3) Food: A Love Story by Jim Gaffigan

I technically haven't completely finished this one, but I'll count it for April anyway since I'm mostly finished. What can I say? Jim Gaffigan is hilarious.

4) Saving Lucas Biggs by Marisa de los Santos and David Teague

I am sorry to say that I didn't really like this one. I love that de los Santos and her husband wrote it together though. And I do realize I'm not the target audience. First off, it is a time travel story involving a mining community in New Mexico- that's three strikes right there for me. I don't generally enjoy time travel, though I will say that the explanation of how it worked in this book was the least mind boggling explanation I've encountered so that was cool. I also don't like the Southwest. Or, I've never actually been to the Southwest, but not only do I have no desire to go, I generally feel hot and dirty and thirsty and depressed just thinking about it. And I am not sure anyone gets excited about mining, but as far as I'm concerned, that's another dirty and depressing thought right there. Anyway, I guess the biggest thing was that I just didn't care about the story, and particularly about Lucas Biggs- it would be like if Mary Poppins was geared at "saving" the old banker guy played by Dick Van Dyke, as if that was the point of that story and that's what we were told to care about as an audience. For most of the book I just kept looking to see how many more pages I had to go.

5) Connect the Stars by Marisa de los Santos and David Teague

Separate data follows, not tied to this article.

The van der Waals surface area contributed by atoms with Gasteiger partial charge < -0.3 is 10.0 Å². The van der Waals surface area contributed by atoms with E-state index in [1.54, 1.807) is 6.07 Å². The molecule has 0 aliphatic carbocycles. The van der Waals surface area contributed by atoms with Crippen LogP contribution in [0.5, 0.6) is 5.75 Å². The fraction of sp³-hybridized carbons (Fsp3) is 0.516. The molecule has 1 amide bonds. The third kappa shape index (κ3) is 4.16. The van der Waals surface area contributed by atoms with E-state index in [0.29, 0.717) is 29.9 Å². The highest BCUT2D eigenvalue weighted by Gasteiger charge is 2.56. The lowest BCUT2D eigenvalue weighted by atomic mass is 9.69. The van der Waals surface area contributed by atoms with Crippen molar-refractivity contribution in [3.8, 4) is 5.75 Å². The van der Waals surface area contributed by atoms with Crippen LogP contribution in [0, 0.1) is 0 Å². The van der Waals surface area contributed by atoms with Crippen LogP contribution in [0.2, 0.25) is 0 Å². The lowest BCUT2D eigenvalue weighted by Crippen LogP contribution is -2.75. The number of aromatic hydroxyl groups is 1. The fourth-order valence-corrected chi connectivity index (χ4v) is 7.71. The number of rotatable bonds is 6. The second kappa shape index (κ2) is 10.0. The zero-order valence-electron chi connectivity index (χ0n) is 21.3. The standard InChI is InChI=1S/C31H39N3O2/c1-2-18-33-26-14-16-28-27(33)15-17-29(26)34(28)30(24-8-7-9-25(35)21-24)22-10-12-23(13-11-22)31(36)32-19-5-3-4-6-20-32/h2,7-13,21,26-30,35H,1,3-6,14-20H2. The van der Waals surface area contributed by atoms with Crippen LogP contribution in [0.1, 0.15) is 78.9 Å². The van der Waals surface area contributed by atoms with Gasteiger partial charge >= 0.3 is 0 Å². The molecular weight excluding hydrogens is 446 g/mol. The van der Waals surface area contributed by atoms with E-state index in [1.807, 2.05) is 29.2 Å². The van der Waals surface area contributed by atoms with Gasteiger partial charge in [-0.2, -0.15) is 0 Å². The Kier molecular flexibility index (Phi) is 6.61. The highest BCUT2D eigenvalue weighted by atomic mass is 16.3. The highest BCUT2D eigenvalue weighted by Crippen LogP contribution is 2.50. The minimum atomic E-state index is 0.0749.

This is the other book Marisa de los Santos has written with her husband. I liked this one a little better, but still not very much. Again though, I am not the target audience. And again, we had a Southwest setting- and this one was in desert wilderness complete with serious sunburns, stinging cactus, dehydration, and sand in the food. I did like the characters though. However, they were harder to know and understand and realize than most of de los Santos' characters.

6) Outlaws of Time #2- The Song of Glory and Ghost by N.D. Wilson

I finished this one today and spent much of the read thinking about and praying for the author who had brain surgery today! Fortunately, I was able to find his wife's Twitter feed and she says he has indeed come out of surgery okay. It is kind of overwhelming to think of the brain that came up with this tale, who also came up with Notes from the Tilt-a-whirl, being opened up and operated on! But it is worse to think of the tumor that was on it, threatening it. So what a wonderful answer to prayer that Nate made it through surgery and the tumor is gone! Now if I could just make sense of this book! Ha! As with the first one, I just found my brain stretched trying to wrap itself around time travel. And I still don't know why Sam's friends are named for the twelve disciples. But  I liked it. And I look forward to a recovered Wilson writing new books for me to muse over for years to come.